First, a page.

The Organizational DBA

I posted another entry about a question I received as to the most effective management processes are for a DBA, and in that post I mentioned that the answer was "it depends". There are a lot of ways to slice and dice the information, but I think a convenient one is one the size of your organization. I've covered the Small Shop DBA/Developer, and in this post I thought I might offer some guidance to the DBA who works in a department, medium-sized business or organization.


As you can see from the title of the post, I’ve dropped the “Developer” part. The reason is that in a larger organization you’ll usually have a dedicated set of developers, and perhaps even a developer/DBA. Of course, you might not. In fact, these “growing pains” are a hallmark of a medium-sized organization, one I’ve faced many times. You’re asked to wear the same number of multiple hats as a small-shop DBA, but with a far larger and more complex workload. It can be a painful place to be.


So the first part of the management process I would recommend to the organizational DBA is to work on your documentation. The first set is a status report of some kind. You need to let your management team know what you’re working on, and why. It might surprise them. This doesn’t need to be an everyday thing, just some time period that keeps them in the loop.

The second set of documentation is on your systems. The reason this becomes important at this level is because you’ll probably have multiple machines with different purposes. You also need solid documentation in case you do get some extra help, so that you both have a single point to communicate baselines and configuration changes. This documentation can be electronic, of course, and the Standard Reports I’ve been documenting are useful for that.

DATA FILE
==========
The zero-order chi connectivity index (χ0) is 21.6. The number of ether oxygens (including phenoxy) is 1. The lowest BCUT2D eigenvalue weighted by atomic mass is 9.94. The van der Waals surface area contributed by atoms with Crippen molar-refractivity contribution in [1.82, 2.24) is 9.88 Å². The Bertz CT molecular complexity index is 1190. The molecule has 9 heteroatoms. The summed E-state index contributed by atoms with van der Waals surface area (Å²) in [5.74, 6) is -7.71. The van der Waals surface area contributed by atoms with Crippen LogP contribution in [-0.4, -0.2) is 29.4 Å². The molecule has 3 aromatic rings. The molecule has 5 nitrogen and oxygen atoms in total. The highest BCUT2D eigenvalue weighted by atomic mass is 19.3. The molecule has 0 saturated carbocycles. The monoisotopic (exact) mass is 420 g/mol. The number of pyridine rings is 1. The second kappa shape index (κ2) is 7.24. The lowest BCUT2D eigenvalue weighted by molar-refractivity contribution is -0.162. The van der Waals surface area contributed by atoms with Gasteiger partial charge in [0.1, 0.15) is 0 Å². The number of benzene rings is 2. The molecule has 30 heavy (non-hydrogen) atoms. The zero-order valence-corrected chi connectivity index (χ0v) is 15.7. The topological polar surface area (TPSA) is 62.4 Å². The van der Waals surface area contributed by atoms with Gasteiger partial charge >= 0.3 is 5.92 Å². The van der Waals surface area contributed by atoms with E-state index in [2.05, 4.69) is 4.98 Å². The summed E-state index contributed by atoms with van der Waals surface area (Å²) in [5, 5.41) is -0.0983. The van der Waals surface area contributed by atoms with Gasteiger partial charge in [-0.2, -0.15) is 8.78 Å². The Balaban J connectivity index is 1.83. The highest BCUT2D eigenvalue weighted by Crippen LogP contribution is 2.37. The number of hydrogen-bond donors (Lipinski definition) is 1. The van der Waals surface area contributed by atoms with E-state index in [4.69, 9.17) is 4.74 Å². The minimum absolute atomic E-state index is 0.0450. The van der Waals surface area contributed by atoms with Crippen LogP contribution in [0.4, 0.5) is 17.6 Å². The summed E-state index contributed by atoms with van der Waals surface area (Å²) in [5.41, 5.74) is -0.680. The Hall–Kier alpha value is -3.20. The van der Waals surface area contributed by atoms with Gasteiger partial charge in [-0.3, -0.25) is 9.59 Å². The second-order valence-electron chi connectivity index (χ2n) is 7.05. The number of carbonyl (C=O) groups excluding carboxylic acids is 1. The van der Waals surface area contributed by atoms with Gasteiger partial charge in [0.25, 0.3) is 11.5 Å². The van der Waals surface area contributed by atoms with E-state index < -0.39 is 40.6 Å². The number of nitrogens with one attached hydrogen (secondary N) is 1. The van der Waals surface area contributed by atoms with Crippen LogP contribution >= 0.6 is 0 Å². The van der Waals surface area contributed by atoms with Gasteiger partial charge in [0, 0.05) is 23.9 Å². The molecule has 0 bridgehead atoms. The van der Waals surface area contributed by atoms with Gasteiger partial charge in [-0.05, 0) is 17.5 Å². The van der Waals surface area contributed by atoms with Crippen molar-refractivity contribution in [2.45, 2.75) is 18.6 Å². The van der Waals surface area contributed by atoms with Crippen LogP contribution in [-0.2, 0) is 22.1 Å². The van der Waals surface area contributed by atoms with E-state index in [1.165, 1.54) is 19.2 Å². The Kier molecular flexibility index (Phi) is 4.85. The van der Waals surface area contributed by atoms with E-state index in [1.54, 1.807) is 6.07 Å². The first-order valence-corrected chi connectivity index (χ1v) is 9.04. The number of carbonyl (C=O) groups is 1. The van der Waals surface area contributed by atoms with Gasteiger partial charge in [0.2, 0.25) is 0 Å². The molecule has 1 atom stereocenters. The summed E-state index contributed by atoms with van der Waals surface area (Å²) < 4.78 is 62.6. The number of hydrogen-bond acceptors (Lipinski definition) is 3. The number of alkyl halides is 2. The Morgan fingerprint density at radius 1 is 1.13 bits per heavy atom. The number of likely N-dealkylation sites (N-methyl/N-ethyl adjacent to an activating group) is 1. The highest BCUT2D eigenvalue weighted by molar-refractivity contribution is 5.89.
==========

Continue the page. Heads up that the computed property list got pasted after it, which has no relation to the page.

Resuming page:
The challenges at this level are a deeper knowledge of core features and performance tuning, as well as data retention strategies and disaster recovery.


For the knowledge, it’s essential that you set up a test system of your own to try out things and measure them. Of course the same strategy of reading and staying up with the latest Podcasts and Webcasts holds true at this level. For performance tuning, there are lots of resources available on the web and in the docs to do that, but the key is frequent baselines. Remember, it’s a process, not an action. Data retention – that’s a whole other basket – but the upshot is that you need a deep understanding of what your company is storing, and why. You need to become familiar with your business, so that you can be a partner in that process. Finally, the disaster recovery process is more than just backups and recovery, although that forms the core of it. Once again, documenting your system and storing a copy of that can be essential to recovering.

Comments (4)
  1. I posted another entry about a question I received as to the most effective management processes are

  2. BEACHDBA says:

    I would add to this list that the DBA should have signed retention/recoverability agreements for all of their production databases (or SLA’s for recovery).  This protects the DBA if recovery outside of the normal retention is requested.  Better to have everyone on the same page before such requests are made.

  3. BuckWoody says:

    Good point. I agree with that – and will also bring it up in the "Enterprise DBA" entry I’ll do tomorrow.

  4. Carpe Datum says:

    In a couple of other posts, I’ve covered some of the challenges and strategies for dealing with those

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